The F-35 Joint Strike Fighter (JSF) Program achieved an important milestone yesterday, with the inaugural flight of the Navy’s carrier-based variant. The F-35C Lightning II is due to replace the Navy and Marine Corps’ F/A-18 Hornet. According to Lockheed Martin, the first F-35C Lightning II carrier variant took off from Naval Air Station Fort Worth Joint Reserve Base at 11:46 a.m. and logged a 57 min flight.
According to LiveFist, India’s Rustom UAV has reached the government's apex Cabinet Committee on Security (CCS) for final financial approval. The medium altitude long endurance (MALE) drone is being developed for the Indian Army, Air Force, and Navy, and will carry out surveillance up to 250 km (155 miles) away.
Seattle: home of Microsoft, Starbucks, grunge rock, the Mariners, and in 2010, the Society for Information Display (SID) Conference. This year’s show was a remarkable display (no pun intended) of eye candy and emerging technologies. Among the many developments, 3D, energy efficiency, and advanced touchscreens took center stage.
Our cousins across the pond have achieved an historic milestone: the RAF’s Reaper program logged more than 10,000 hours over Afghanistan. In-theater since October 2007, the Reaper is the only Remotely Piloted Air System (RPAS) operated by the U.K.
Imagine how much cooler “The Hurt Locker” would’ve been if they had this: Israel’s Rafael Advanced Defense Systems has developed an EOD system that fires ‘pencil-size’ rockets at suspected IEDs. You read that right—it fires rockets at improvised explosive devices; this would’ve made for quite the different movie.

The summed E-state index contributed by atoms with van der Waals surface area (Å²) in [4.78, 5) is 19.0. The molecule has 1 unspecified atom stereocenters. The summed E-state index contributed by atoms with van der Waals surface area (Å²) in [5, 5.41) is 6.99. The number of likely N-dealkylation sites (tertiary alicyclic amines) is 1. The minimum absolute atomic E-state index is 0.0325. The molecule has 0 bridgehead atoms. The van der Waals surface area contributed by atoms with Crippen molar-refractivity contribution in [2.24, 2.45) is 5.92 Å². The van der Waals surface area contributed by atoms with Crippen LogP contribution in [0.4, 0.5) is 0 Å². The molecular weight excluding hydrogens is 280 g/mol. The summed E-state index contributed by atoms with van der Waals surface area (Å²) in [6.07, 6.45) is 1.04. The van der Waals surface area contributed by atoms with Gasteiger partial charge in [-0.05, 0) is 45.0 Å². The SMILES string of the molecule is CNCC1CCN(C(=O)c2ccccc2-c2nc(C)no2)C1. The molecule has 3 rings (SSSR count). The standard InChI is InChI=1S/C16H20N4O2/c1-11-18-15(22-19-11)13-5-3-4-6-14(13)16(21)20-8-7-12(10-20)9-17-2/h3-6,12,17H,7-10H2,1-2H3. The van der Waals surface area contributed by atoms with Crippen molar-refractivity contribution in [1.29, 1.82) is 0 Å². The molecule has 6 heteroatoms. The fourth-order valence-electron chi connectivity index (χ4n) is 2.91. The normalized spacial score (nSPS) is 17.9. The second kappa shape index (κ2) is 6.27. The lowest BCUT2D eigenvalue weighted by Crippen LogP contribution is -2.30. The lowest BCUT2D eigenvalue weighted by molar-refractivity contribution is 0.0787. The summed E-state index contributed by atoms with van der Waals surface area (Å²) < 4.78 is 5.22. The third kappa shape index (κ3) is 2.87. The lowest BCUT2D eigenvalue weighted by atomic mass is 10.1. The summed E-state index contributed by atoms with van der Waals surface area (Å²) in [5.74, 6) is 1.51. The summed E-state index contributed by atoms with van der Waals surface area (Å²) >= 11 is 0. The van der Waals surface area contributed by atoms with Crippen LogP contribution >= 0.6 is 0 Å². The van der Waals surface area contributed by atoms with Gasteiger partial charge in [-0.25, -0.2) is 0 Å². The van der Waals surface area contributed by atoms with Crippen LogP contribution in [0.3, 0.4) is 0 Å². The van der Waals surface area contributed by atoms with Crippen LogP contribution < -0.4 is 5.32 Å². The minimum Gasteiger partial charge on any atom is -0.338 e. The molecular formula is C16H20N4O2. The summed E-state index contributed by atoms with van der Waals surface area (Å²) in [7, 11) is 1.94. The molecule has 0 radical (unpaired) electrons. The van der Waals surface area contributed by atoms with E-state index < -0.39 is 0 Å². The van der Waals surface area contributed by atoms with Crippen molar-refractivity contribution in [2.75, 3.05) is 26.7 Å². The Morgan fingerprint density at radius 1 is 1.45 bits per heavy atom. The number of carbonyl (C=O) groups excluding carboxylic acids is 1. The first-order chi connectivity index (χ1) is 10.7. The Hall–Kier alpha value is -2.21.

Last month, Sony essentially neutered the PlayStation 3 by removing its “Install Other OS” functionality. This precipitated a huge customer backlash (and, as of this writing, at least two class-action lawsuits), but there’s one foe Sony hadn’t anticipated—the United States Air Force.
Lasers have been described as the “holy grail” of weapons—who wouldn't want to be like Luke Skywalker? But while researchers have pondered everything from “pain rays” to the “Zeus” anti-IED system, the folks over at LaserMotive are pushing something else entirely—power beaming for UAVs.
In 2007, SSG David Bellavia released the most poignant memoir of the Iraq War, “House to House.” The title is significant, because house-to-house fighting is among the most dangerous forms of urban warfare. Camero may have a solution with the Xaver 400, a compact through-wall radar.
Last night, at 7:52 PM, the Air Force launched its X-37B Orbital Test Vehicle (OTV) on a classified mission that could last up to nine months. The unmanned orbiter is designed to be reusable, though exact details remain classified. Launched atop an Atlas V rocket, the X-37B resembles a mini Space Shuttle.